Remember Moses at the burning bush being told to take off his shoes because he was standing on holy ground? Since God came among us and walked on this ground, ate and slept upon it, all ground is holy.

All the colored lights, decorations, Christmas trees and carols, presents, special food, even Santa, Charlie Brown and his tree, Scrooge and Tiny Tim and, yes, even the Grinch who tried to steal Christmas are all part of what might help us, who are flesh and blood, body as well as spirit, rejoice in the mystery of the incarnation. Yes, there is a lot about Christmas that is just commercialism and consumerism but there is also Emmanuel - God-with-us, reminding us that we are loved, that God has come to us in all the vulnerability of a baby, that God has not given up on our world. Our hopes are grounded in this miracle.

By Sr.Trina Bottos, Sister of St. Joseph of Sault Ste. Marie

Originally published as President’s Message in the Newsletter of the Federation of the Sisters of Joseph of Canada. Used with Permission.


Living into Sabbath

The season of Winter calls us to quiet waiting on life hidden in the dark earth. The liturgical season of Advent similarly invites stillness as we await the re- birth of Christ in our hearts and world; Christ ever-present and yet to come.

The Biblical Tradition echoes the patterns of Earth. Wendell Berry says the Tradition “elevates just stopping above physiological necessity, makes it a requirement, an observance of the greatest dignity and mystery”. It is called, Sabbath. Sabbath is an essential part of the evolutionary and spiritual process. It is a time set aside to honour creation according to the very patterns of creation. We humans must make a choice. Berry asks, “Will we choose to participate by working in accordance with the world’s originating principles, in recognition of its inherent goodness and its maker’s approval of it, in gratitude for our membership in it, or will we participate by destroying it in accordance with our always tottering, never-resting self-justifications and selfish desires?”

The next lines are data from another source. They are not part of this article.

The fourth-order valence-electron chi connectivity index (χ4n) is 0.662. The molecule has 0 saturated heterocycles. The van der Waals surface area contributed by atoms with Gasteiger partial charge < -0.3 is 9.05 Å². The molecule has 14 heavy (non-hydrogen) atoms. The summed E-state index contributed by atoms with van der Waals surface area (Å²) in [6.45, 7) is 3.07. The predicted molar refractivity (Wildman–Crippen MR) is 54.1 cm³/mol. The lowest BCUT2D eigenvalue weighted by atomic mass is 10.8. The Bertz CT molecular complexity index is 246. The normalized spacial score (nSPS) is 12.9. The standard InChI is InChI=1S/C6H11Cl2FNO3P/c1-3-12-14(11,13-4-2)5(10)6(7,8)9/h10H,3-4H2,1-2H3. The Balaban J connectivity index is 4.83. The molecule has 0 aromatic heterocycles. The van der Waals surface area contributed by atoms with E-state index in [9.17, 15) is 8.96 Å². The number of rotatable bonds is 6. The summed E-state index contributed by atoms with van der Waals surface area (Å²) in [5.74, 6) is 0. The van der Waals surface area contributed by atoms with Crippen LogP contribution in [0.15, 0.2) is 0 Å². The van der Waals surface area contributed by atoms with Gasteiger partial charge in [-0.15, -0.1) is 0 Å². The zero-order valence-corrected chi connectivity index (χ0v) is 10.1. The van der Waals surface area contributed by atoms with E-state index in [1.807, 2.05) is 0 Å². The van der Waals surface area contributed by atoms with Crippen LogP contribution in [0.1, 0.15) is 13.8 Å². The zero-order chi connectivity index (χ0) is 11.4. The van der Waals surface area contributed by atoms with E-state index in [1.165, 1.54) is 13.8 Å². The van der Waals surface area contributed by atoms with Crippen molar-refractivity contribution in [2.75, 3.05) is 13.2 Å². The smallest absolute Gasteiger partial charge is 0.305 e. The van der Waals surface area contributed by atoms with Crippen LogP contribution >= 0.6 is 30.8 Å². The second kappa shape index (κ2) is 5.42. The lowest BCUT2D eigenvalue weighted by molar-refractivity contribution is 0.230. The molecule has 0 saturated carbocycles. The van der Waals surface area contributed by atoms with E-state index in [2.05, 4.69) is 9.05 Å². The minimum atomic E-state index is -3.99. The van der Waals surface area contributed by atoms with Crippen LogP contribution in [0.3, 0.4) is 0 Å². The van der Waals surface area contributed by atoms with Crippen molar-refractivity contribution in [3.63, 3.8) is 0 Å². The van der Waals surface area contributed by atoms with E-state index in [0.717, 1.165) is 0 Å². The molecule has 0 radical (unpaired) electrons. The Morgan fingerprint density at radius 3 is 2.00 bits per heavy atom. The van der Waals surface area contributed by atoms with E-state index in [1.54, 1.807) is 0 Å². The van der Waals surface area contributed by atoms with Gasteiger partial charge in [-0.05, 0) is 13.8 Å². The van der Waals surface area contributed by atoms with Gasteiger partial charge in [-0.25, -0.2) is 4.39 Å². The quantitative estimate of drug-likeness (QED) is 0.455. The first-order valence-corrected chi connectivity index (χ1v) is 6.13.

These are strong words and yet what a beautiful reflection for living winter and for entering fully into the season of Advent this year.  Earth and Tradition call us into a time of rest and reflection – a time of joy. In his beautiful book, “Living the Sabbath: Discovering the Rhythms of Rest and Delight”, Norman Wirzba says, “Just as God’s Shabbat completes the creation of the Universe – by demonstrating that the proper response to the gifts of life is celebration and delight – so too should our Sabbaths be the culmination of habits and days that express gratitude for a joy in the manifold blessings of God.”  

Without a sense and practice of Sabbath how easy it is to forget the gifts of God and to enter into restless, joyless and destructive patterns of being. The personal, social and ecological costs of forgetting Sabbath, Norman Wizba maintains are becoming increasingly difficult to ignore. They include stressful living to the point of breaking, a loss of meaningful relationship, a lack of peace, the destruction of Earth and its accompanying rise in human poverty and suffering.